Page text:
One way to help students understand the character and scope of this religious mobilization is to see it as analogous in form and comparable in scale to the new democratic politics associated with the Jacksonian era. Just as a new form of politics emerged in which the pursuit of power came to center on intense, organized competition for the allegiance of an expanding democratic electorate, so too did religion come to revolve around the intense competition of religious bodies old and new to win adherents of their particular belief. Sects and denominations thus can be seen as directly analogous to political parties. Similarly, just as the new-style politicians like Martin van Buren made their mark as much by their skill as organizers as by their oratory, so too did new-style evangelical clergymen like Methodist John Asbury, Congregational-Presbyterian Lyman Beecher, or Universalist Alexander Campbell. When viewed from this perspective, the religious practices associated most fully with evangelicalism represent what historian Nathan Hatch has referred to as "the democratization of American religion."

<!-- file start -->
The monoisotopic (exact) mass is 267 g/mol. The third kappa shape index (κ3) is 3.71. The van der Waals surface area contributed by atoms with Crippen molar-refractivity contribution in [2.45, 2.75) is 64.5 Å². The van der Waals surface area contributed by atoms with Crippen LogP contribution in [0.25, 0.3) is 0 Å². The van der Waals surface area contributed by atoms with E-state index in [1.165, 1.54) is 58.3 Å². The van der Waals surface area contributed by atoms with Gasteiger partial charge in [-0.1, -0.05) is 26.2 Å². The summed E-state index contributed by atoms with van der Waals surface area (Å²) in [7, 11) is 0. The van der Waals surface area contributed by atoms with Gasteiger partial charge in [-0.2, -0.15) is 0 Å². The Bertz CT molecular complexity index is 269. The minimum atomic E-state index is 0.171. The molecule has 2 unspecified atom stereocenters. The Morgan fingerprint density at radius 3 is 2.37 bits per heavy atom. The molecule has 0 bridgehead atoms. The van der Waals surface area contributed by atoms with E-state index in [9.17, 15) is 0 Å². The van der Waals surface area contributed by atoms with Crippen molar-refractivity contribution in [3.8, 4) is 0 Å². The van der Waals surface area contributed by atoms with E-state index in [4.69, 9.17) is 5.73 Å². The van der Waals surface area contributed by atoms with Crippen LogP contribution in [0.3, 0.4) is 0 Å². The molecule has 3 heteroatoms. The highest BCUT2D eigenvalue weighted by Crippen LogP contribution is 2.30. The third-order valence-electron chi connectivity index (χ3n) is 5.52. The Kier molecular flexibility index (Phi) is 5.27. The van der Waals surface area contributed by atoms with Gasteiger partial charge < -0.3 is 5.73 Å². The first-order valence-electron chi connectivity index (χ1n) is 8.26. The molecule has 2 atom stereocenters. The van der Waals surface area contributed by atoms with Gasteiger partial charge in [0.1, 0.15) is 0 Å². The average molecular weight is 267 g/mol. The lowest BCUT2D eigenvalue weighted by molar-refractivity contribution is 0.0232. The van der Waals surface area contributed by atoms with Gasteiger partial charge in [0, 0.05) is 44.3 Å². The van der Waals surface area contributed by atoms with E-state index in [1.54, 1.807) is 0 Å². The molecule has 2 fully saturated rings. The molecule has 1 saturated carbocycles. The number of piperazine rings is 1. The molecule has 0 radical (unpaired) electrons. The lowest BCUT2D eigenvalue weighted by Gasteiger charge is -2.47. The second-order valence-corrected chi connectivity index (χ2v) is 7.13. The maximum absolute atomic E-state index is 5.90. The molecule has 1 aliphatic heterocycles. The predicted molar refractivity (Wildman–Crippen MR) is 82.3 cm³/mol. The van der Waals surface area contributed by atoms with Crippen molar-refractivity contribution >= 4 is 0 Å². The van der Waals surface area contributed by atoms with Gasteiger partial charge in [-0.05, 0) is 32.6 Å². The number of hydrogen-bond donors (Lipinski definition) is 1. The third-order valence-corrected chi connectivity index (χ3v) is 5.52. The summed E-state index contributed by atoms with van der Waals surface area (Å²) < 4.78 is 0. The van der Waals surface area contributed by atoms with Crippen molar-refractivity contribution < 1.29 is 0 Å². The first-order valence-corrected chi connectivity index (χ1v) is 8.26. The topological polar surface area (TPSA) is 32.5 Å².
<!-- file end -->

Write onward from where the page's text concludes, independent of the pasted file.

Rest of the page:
Just as the intense competition for their votes seemed to enshrine "the people" as the ultimate arbiter of politics, so too did the competition for religious adherents give communicants power. To succeed--to win elections--politicians had to fashion their message to the needs and interests of their constituents; similarly, if a clergyman wanted to win and hold adherents, he had to fit his preaching to the spiritual needs of his communicants. Individual communicants were great preacher shoppers, ever ready to abandon a "cold" and "formal" preacher for someone from a different denomination whose "edifying" preaching was more to their liking. Congregations readily dismissed clergymen whose preaching failed to move them or whose other ministrations fell short. But the tie between democracy and evangelicalism was even stronger. Not only had religion become more democratic, it was in itself a democratizing force. Evangelicalism reinforced the growing sense of the sovereign power of the individual: it made the individual's own religious experience--not the clergy's learning and authority, not formal creeds and doctrines--the ultimate spiritual arbiter. Moreover, for evangelical converts, self-esteem came not from secular social status but from spiritual standing, measured by intensity of feeling and dedication to evangelical disciplines. The respect of their brothers and sisters in the faith was more important to them than external social standing. They counted themselves in no way inferior to any person who possessed mere wealth and secular prominence.